It’s no secret that menopause can have a dramatic impact on your skin. But what many women don’t realize is that aging skin sees a wide array of changes that goes beyond dryness and sensitivity.
That’s because declining levels of estrogen look different for every woman. Some will experience dryness, while others may experience a degree of acne that they didn’t think was possible beyond their teen years. Here are five of the most common and persistent issues of aging skin and how to adjust your skin care regimen to overcome them.
Age spots and sun damage
During perimenopause, we not only begin to notice age spots, we also become more prone to sun damage. Estrogen controls melanocytes, which produces melanin in our skin. As estrogen drops, so does our production of melanin, and we become more susceptible to sun damage. That means it’s more important than ever to include an SPF in your daily daytime skin care routine.
Your dermatologist may recommend medications such as retinoids or hydroquinone to safely fade age spots. You might also want to look into laser and light therapy, cryotherapy, dermabrasion, or chemical peels. The good news about age spots is that you have options.
Since estrogen also happens to control the collagen and oils that keep skin moisturized, you can probably guess what happens when those estrogen levels drop. Dry skin is common for menopausal women, even those who have never struggled with it in the past. To overcome dry skin, use a mild cleanser instead of soap in your daily skin care regimen, since soap is often too drying for mature skin. You’ll also want to moisturize throughout the day when your skin feels dry — and use a moisturizer with SPF for your face, neck, and hands.
Dry skin doesn’t happen just to your face. It happens all over, including your vagina. In fact, vaginal dryness is one of the more persistent skin care challenges during perimenopause and after menopause, and it’s nothing to be ashamed about. It’s a topic that doesn’t get the attention it deserves, considering that 50-60 percent of pre- and postmenopausal women experience it. But don’t fret, you can easily adapt your skin care regimen to include a solution for vaginal dryness.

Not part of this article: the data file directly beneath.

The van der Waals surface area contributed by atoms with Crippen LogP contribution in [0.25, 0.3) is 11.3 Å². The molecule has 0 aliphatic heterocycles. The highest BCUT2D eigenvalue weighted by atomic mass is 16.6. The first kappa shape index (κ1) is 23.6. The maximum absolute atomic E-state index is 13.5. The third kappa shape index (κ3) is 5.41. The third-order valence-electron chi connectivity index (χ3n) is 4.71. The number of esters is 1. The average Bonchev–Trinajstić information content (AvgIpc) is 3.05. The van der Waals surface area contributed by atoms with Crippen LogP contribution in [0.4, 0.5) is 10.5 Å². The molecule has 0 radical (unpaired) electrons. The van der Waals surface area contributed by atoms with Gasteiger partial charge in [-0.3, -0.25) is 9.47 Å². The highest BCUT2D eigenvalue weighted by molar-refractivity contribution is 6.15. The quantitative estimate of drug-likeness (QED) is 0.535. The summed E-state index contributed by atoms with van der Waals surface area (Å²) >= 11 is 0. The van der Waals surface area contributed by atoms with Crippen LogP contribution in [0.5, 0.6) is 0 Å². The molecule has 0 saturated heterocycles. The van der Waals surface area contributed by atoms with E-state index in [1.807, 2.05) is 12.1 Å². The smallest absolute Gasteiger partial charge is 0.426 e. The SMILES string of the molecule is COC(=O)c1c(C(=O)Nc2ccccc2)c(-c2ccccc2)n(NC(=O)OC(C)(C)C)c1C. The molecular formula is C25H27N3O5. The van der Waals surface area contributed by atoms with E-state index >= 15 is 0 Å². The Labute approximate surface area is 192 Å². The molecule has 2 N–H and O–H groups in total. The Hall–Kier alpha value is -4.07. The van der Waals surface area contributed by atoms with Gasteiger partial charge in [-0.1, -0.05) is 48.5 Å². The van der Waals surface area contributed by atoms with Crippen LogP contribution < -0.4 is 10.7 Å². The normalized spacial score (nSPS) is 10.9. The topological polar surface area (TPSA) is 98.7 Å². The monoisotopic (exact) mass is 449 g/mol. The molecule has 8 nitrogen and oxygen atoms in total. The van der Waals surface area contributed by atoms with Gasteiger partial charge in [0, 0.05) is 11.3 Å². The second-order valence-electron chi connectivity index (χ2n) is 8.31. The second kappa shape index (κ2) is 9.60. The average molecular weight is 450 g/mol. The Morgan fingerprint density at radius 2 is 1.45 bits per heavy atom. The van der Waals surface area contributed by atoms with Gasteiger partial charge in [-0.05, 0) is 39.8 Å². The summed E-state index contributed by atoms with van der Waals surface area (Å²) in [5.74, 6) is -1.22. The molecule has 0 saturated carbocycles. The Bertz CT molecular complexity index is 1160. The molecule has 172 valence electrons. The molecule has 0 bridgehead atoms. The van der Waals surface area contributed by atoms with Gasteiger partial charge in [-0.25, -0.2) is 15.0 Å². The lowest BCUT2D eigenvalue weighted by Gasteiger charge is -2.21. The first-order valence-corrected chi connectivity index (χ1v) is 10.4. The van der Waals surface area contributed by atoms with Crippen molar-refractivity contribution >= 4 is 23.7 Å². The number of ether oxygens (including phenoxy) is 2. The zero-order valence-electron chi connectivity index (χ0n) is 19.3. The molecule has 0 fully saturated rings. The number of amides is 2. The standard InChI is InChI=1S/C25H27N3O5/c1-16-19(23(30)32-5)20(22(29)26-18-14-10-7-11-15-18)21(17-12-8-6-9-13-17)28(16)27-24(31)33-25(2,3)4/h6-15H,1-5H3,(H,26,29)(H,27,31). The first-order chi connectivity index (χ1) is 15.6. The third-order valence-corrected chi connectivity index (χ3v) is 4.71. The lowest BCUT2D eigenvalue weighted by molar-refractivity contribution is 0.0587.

First, look for a water-based vaginal moisturizer with hyaluronic acid and vitamin E. Get into the habit of using a vaginal moisturizer as often as you need it, beginning first thing in the morning when you do the rest of your regular skin care regimen. You may want to have one for home, and another for when you’re on the go. You never know when vaginal dryness and discomfort may strike, so it’s important to make a vaginal moisturizer part of your skin care routine.
If you’re thinking, “Acne, at my age?!” We have some bad news: Some women do experience teenage-levels of acne and oily skin during menopause. The tricky part is treating acne during perimenopause, because your skin is also a lot more sensitive — meaning that the acne treatments of your youth will make things worse instead of better.
Look for gentle cleansers with salicylic acid for sensitive or combination skin. Retinol is another powerhouse ingredient that can help with acne before and after menopause. If you’re a first-time retinol user, start with small amounts, since it can irritate sensitive skin. Better yet, talk to your dermatologist if you experience persistent acne during perimenopause.
Rashes and skin sensitivity
Around the age of 50, pH levels in our skin change, leading to increased skin sensitivity, irritability, and sometimes rashes. Existing skin conditions like eczema and rosacea can worsen. If you have rashes or sensitive skin, check your skin care products (moisturizers, serums, cleansers, etc.) to make sure they don’t contain fragrances or artificial dyes — these can elevate skin irritation.
Healthy skin starts with a solid care regimen. To learn more about common skin care issues for women over 40, read 7 Myths About Menopause and Skin.